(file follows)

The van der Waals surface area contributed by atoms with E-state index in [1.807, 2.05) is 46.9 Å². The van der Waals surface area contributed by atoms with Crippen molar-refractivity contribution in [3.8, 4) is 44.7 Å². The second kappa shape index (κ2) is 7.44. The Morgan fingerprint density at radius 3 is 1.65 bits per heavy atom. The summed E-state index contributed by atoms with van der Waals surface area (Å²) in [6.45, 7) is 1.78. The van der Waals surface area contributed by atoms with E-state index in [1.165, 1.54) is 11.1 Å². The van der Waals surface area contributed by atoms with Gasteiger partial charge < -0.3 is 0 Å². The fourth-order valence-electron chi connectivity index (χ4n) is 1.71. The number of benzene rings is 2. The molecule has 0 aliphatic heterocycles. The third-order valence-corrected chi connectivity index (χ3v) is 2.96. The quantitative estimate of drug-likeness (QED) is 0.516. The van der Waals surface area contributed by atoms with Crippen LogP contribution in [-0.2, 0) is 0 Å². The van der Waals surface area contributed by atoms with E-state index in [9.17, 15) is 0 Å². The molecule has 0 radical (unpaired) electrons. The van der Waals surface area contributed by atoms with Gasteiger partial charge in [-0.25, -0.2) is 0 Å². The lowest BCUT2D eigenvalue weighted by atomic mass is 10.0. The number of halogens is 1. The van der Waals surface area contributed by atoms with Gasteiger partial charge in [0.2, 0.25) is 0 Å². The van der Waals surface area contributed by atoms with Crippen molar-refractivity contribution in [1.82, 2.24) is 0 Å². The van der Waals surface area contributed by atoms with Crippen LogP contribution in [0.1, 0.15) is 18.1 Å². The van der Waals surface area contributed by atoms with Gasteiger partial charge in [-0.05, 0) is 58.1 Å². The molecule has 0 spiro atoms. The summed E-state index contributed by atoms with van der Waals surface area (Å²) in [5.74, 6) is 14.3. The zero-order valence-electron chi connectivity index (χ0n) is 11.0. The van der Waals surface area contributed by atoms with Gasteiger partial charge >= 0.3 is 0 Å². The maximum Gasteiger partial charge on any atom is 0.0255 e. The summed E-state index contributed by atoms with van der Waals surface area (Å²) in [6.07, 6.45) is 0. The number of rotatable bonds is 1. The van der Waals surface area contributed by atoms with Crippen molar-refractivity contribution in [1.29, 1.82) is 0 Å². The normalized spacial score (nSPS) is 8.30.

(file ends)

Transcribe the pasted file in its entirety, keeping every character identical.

The van der Waals surface area contributed by atoms with E-state index in [1.807, 2.05) is 46.9 Å². The van der Waals surface area contributed by atoms with Crippen molar-refractivity contribution in [3.8, 4) is 44.7 Å². The second kappa shape index (κ2) is 7.44. The Morgan fingerprint density at radius 3 is 1.65 bits per heavy atom. The summed E-state index contributed by atoms with van der Waals surface area (Å²) in [6.45, 7) is 1.78. The van der Waals surface area contributed by atoms with E-state index in [1.165, 1.54) is 11.1 Å². The van der Waals surface area contributed by atoms with Gasteiger partial charge < -0.3 is 0 Å². The fourth-order valence-electron chi connectivity index (χ4n) is 1.71. The number of benzene rings is 2. The molecule has 0 aliphatic heterocycles. The third-order valence-corrected chi connectivity index (χ3v) is 2.96. The quantitative estimate of drug-likeness (QED) is 0.516. The van der Waals surface area contributed by atoms with Crippen LogP contribution in [-0.2, 0) is 0 Å². The van der Waals surface area contributed by atoms with E-state index in [9.17, 15) is 0 Å². The molecule has 0 radical (unpaired) electrons. The van der Waals surface area contributed by atoms with Gasteiger partial charge in [-0.25, -0.2) is 0 Å². The lowest BCUT2D eigenvalue weighted by atomic mass is 10.0. The number of halogens is 1. The van der Waals surface area contributed by atoms with Gasteiger partial charge in [0.2, 0.25) is 0 Å². The van der Waals surface area contributed by atoms with Crippen molar-refractivity contribution in [1.82, 2.24) is 0 Å². The van der Waals surface area contributed by atoms with Crippen LogP contribution in [0.1, 0.15) is 18.1 Å². The van der Waals surface area contributed by atoms with Gasteiger partial charge in [-0.05, 0) is 58.1 Å². The molecule has 0 spiro atoms. The summed E-state index contributed by atoms with van der Waals surface area (Å²) in [5.74, 6) is 14.3. The zero-order valence-electron chi connectivity index (χ0n) is 11.0. The van der Waals surface area contributed by atoms with Gasteiger partial charge >= 0.3 is 0 Å². The maximum Gasteiger partial charge on any atom is 0.0255 e. The summed E-state index contributed by atoms with van der Waals surface area (Å²) in [6.07, 6.45) is 0. The number of rotatable bonds is 1. The van der Waals surface area contributed by atoms with Crippen molar-refractivity contribution in [1.29, 1.82) is 0 Å². The normalized spacial score (nSPS) is 8.30.